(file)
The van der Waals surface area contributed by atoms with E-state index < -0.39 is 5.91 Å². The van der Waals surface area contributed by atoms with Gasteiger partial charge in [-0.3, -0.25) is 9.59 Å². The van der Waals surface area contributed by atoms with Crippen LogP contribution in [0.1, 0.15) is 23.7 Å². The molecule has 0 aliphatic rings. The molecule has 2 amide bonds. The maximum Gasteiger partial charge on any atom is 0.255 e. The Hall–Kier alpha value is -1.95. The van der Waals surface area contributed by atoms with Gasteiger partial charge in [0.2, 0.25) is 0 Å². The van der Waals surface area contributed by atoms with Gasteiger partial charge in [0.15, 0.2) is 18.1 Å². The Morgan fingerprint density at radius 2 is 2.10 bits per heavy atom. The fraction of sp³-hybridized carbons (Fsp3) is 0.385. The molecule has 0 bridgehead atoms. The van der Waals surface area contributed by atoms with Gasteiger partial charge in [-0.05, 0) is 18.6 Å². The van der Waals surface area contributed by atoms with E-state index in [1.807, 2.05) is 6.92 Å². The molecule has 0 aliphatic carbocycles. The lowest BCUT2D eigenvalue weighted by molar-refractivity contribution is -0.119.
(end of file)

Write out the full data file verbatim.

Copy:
The van der Waals surface area contributed by atoms with E-state index < -0.39 is 5.91 Å². The van der Waals surface area contributed by atoms with Gasteiger partial charge in [-0.3, -0.25) is 9.59 Å². The van der Waals surface area contributed by atoms with Crippen LogP contribution in [0.1, 0.15) is 23.7 Å². The molecule has 0 aliphatic rings. The molecule has 2 amide bonds. The maximum Gasteiger partial charge on any atom is 0.255 e. The Hall–Kier alpha value is -1.95. The van der Waals surface area contributed by atoms with Gasteiger partial charge in [0.2, 0.25) is 0 Å². The van der Waals surface area contributed by atoms with Gasteiger partial charge in [0.15, 0.2) is 18.1 Å². The Morgan fingerprint density at radius 2 is 2.10 bits per heavy atom. The fraction of sp³-hybridized carbons (Fsp3) is 0.385. The molecule has 0 bridgehead atoms. The van der Waals surface area contributed by atoms with Gasteiger partial charge in [-0.05, 0) is 18.6 Å². The van der Waals surface area contributed by atoms with E-state index in [1.807, 2.05) is 6.92 Å². The molecule has 0 aliphatic carbocycles. The lowest BCUT2D eigenvalue weighted by molar-refractivity contribution is -0.119.